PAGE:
The BOJ Ups The Ante
Yenergize: to energize the economy by creating Yen.
Three months ago, I wrote a blog with the title, “Japan’s Horrible GDP Data May Be Good For Stocks”. There, I suggested that Japan’s economy was so weak that the Bank of Japan (BOJ) would probably have to increase the size of its fiat money creation program (which it calls Quantitative and Qualitative Easing or QQE for short). I wrote:
“…if the BOJ does expand QQE still further, then the Yen will weaken, Japanese corporate profits will improve and the stock market will rise. This is a scenario where, at least for a short while, it would once again be relatively easy to make money in Japan. I believe this week’s horrible GDP report has made this scenario increasingly probable.”
Earlier in the year, there had been a number of hints from the BOJ that QQE might be increased, but since those had occurred some time back, market speculation about additional QQE had begun to die down. So the markets were flabbergasted on October 31st, when the BOJ did announce it intended to increase its Yen creation and asset purchases from Yen 60 – 70 trillion a year to Yen 80 trillion (approximately US$725 billion a year).
Coming only two days after the Fed ended the third round of Quantitative Easing in the United States, the BOJ’s announcement was timed to have maximum impact – and it did. The Japanese stock market jumped 5% that day and the Yen moved sharply lower. Two weeks later, the Nikkei Index is at a seven year high, while the Yen is at a seven year low.
So, what happened? Why was more QQE necessary? The simple answer is that more QQE was necessary because the initial round of QQE had run out of steam. Although the Bank of Japan would never admit it, QQE works by pushing down the value of the Yen. But, 19 months after the program was initially launched, the Yen had stopped falling, the stock market was flat, the economy was weakening and the inflation rate had started to move back down toward deflation. Therefore, the BOJ either had to up the ante or admit defeat. It decided to up the ante and energize (or perhaps we should say Yenergize) the economy by creating even more Yen.
Now what? Japan’s economy faces very severe challenges. Japanese wages are too high to allow goods made in Japan to be competitive against goods made in countries with much lower wage costs, such as China. After the Fukushima nuclear disaster, Japan’s energy import bill skyrocketed and threw the country’s trade balance into deficit. The population is not only ageing, it is actually shrinking. Japan has been struggling against deflation since the mid-1990s. And, Japanese government debt to GDP is nearly 250%. In April, the government increased the consumption tax to put its finances on a more sustainable footing, but that tax hike knocked the wind out of the economy and threatened to throw it back into recession. Therefore, the economy badly needed another jolt of stimulus to prevent a new slump.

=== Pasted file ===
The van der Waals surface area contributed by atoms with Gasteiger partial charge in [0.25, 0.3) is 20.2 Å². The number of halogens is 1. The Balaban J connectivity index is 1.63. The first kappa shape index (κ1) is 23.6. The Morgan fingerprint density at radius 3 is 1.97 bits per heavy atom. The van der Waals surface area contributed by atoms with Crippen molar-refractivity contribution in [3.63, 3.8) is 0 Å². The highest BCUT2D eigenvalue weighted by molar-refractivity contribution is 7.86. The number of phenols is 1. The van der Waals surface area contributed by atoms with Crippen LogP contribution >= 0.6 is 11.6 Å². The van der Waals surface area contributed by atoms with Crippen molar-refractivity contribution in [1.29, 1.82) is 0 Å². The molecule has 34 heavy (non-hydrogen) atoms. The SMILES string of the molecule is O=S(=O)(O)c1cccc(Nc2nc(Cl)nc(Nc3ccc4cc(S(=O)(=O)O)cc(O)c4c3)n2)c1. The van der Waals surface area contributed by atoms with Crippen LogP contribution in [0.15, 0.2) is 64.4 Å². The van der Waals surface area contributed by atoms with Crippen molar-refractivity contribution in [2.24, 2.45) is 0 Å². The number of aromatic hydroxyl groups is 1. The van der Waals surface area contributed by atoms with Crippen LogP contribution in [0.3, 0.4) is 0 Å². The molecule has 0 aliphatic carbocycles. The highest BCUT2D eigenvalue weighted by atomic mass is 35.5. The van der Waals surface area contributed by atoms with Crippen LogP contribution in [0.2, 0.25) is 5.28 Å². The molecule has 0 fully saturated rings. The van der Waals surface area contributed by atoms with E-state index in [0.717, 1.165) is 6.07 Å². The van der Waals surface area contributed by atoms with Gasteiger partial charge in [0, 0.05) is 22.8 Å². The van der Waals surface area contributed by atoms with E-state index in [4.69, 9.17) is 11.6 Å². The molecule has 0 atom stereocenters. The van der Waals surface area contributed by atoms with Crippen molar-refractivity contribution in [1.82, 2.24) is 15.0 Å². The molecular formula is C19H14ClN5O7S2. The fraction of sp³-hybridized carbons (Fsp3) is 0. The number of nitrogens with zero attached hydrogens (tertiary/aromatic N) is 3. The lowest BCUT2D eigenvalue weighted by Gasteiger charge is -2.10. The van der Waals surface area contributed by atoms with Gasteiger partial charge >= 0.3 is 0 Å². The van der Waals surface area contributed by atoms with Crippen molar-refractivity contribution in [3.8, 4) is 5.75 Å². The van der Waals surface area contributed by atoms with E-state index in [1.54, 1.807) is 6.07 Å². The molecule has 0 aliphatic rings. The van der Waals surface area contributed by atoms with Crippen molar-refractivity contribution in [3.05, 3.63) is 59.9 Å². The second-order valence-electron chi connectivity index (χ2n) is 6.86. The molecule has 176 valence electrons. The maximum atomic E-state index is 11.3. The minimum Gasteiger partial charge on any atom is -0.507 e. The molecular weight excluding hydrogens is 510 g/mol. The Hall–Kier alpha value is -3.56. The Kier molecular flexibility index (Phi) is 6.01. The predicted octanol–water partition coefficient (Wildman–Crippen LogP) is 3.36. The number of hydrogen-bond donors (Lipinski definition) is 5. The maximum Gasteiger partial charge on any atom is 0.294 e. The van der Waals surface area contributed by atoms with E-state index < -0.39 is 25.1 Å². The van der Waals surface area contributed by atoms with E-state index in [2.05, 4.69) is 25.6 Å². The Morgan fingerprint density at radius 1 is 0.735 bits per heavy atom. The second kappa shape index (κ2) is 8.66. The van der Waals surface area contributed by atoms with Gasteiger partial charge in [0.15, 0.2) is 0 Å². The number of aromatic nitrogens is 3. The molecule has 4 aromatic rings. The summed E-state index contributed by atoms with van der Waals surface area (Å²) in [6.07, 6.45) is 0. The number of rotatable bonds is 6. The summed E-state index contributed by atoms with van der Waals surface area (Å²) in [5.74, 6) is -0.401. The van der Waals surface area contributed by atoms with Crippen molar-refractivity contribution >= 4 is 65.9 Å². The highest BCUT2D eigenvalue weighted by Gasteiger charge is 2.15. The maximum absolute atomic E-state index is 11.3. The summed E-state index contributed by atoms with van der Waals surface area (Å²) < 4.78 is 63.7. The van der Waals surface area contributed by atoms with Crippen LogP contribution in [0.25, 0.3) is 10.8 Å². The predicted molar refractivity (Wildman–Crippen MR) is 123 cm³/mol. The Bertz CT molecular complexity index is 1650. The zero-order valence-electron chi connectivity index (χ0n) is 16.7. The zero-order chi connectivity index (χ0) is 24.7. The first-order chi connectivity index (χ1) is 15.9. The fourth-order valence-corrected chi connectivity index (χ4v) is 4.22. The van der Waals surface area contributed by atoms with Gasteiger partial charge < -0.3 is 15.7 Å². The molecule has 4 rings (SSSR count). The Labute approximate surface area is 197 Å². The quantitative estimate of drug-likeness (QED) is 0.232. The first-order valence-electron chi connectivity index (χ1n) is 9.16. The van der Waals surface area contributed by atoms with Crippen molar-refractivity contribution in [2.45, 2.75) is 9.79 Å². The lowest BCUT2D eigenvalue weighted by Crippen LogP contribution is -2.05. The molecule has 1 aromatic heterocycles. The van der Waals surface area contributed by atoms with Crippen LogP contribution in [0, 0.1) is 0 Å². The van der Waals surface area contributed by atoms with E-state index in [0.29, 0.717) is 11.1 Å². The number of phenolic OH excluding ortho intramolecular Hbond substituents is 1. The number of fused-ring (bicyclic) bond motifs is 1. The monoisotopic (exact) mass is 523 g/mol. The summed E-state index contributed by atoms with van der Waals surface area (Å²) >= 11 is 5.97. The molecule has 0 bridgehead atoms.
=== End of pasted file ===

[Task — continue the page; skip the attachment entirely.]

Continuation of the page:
Now, thanks to the expansion of QQE to Yen 80 trillion a year, the economy is likely to rebound. The lower Yen will improve the competitiveness of Japanese exports and corporate profits. That, in turn, will boost the stock market and create a wealth effect that will help drive domestic economic growth.
Unfortunately, printing more Yen is only a short-term fix, not a long-term solution, for Japan’s woes. It will only benefit the economy so long as the Yen continues to depreciate. Six months or a year from now the BOJ may have to up the ante again with another monetary jolt. Once a country begins printing money to stimulate the economy, it is very difficult to stop.
This saga is likely to end very badly, eventually (unless the BOJ ultimately cancels all of the government bonds it has acquired through QQE). Meanwhile, the near term outlook has improved - for the economy, for Japanese stock prices and for Prime Minister Abe, who has staked his career on defeating deflation and reviving the economy. According to press reports, the Japanese Prime Minister will announce snap Parliamentary elections next week and postpone the second stage of the consumption tax hike, which had been scheduled for next October. If these reports prove true, investors are very likely to welcome the news and push the Japanese stock market higher still.
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